Aussie dlr skids to one-month lows after RBA cut

* RBA cut rates by 25bp to 3.25 pct, lowest in 3 yrs

* Market pricing in 3 pct by Christmas, bond futures rally

* Aussie hit hard vs euro, kiwi & GBP

By Mantik Kusjanto and Cecile Lefort

SYDNEY/WELLINGTON, Oct 2 (Reuters) - The Australian dollar slipped to one-month lows on Tuesday after the Reserve Bank of Australia (RBA) cut rates to a three-year trough of 3.25 percent and left the door ajar for more easing.

The Australian dollar skidded 0.6 percent to $1.0295, its lowest since Sept 7, as the market had not been fully priced for a move. Many economists had favoured November as a more likely window for a cut.

The RBA cited a darker global background, falling export prices and a high currency as the main factors weighing on the nation's economic outlook.

Interbank futures are showing a 60 percent chance of another cut in November. Overnight indexed swaps , which show where the market thinks the cash rate will be over time, have 2.70 percent inked in on a 12-month horizon.

Australian government bond futures rallied to two-month highs with the three-year contract jumping to a peak of 97.700. It easily pierced 97.717, the 61.8 percent of the June-August decline which opens the way to a possible test of 98.100, the 30-year peak hit in June.

Likewise, the 10-year contract rose as high as 97.130, with little in the way before 97.340, the July peak, and 97.360, the all-time high.

Yields on Australian 10-year cash bonds fell under 3 percent, making it cheaper for the government to borrow for a decade than for banks to borrow overnight.

The RBA cut sent the Aussie reeling across the board with the local dollar skidding the most against the euro, kiwi and sterling.

For David Scutt, a trader at Arab Bank Australia, the Aussie's losses were limited by Australia's triple-A ratings and still relatively tight monetary policy compared with the rest of the Western world.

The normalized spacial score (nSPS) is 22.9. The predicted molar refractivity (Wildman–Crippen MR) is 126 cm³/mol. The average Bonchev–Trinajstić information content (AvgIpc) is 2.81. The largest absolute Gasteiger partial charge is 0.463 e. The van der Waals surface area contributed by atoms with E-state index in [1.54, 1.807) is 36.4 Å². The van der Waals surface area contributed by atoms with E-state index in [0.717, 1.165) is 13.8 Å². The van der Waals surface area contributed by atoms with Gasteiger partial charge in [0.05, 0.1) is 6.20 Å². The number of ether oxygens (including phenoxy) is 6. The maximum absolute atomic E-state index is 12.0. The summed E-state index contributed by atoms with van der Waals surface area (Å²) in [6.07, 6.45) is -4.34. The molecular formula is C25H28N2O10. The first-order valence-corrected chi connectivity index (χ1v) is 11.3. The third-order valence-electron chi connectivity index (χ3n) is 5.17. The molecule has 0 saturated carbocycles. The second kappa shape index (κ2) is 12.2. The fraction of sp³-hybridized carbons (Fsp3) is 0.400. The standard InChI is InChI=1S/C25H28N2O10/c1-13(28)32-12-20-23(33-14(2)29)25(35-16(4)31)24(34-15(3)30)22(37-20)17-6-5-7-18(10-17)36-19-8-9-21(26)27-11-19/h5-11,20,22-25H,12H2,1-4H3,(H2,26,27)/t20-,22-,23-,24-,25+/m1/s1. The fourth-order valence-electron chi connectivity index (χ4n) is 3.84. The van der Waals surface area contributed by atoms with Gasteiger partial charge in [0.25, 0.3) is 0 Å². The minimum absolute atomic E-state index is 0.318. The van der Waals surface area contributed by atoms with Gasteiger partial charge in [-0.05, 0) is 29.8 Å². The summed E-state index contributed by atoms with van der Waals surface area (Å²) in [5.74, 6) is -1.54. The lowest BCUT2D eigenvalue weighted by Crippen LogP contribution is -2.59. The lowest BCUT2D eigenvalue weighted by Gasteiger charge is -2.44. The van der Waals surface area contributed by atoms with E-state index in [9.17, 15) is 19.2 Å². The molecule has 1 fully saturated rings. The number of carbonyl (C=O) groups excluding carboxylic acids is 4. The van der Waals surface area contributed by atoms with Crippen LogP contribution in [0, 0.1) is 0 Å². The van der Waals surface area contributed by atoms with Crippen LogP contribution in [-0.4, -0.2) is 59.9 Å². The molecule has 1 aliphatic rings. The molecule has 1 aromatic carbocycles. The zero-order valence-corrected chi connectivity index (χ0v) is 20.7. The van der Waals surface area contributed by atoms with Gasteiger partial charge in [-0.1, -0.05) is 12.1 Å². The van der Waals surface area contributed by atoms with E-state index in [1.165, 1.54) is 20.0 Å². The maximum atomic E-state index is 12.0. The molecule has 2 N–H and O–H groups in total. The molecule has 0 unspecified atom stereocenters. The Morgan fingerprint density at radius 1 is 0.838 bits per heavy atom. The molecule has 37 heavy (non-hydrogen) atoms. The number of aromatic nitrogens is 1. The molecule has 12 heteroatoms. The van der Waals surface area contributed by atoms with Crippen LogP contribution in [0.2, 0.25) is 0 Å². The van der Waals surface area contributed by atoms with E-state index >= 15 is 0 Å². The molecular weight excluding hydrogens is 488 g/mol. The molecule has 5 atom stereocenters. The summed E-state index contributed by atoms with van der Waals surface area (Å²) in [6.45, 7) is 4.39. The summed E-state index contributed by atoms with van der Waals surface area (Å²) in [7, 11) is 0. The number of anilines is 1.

"Central banks and investment funds are all long the Aussie dollar and have a vested interest in keeping it at elevated levels," said Scutt.

"The Aussie won't fall much more beyond $1.0300," he added.

Immediate support for the Aussie was found at the cloud base of $1.0292, ahead of $1.0237 with resistance at $1.0375.


The Aussie skidded to its weakest in a year against the kiwi at NZ$1.2414 , having shaved almost five percent since a seven-month high in late July.

"We expect relative commodity prices and interest rates to continue to favour the kiwi over the Aussie over the coming 3-6 months," said Bank of New Zealand strategist Mike Jones.

The New Zealand dollar edged up to $0.8290, from $0.8270 in early trade, not far from a six-month high of $0.8357 on Friday.

The kiwi has gained around 11 percent over the past four months and is showing little sign of running out of puff.

In the near term, the kiwi was seen supported around $0.8250 and below that $0.8230, with first hurdle expected at $0.8310 and then $0.8325.

The kiwi found further support after ANZ Bank's commodity price index posted its biggest gain in 18 months in September, lifted by strong dairy prices. That came as no surprise after recent rebounds at dairy price auctions.

New Zealand government bonds were firmer, with yields three basis points lower along the curve.

((Australia/New Zealand bureaux)(+61 2 9373 1800/+64 4 802 7980))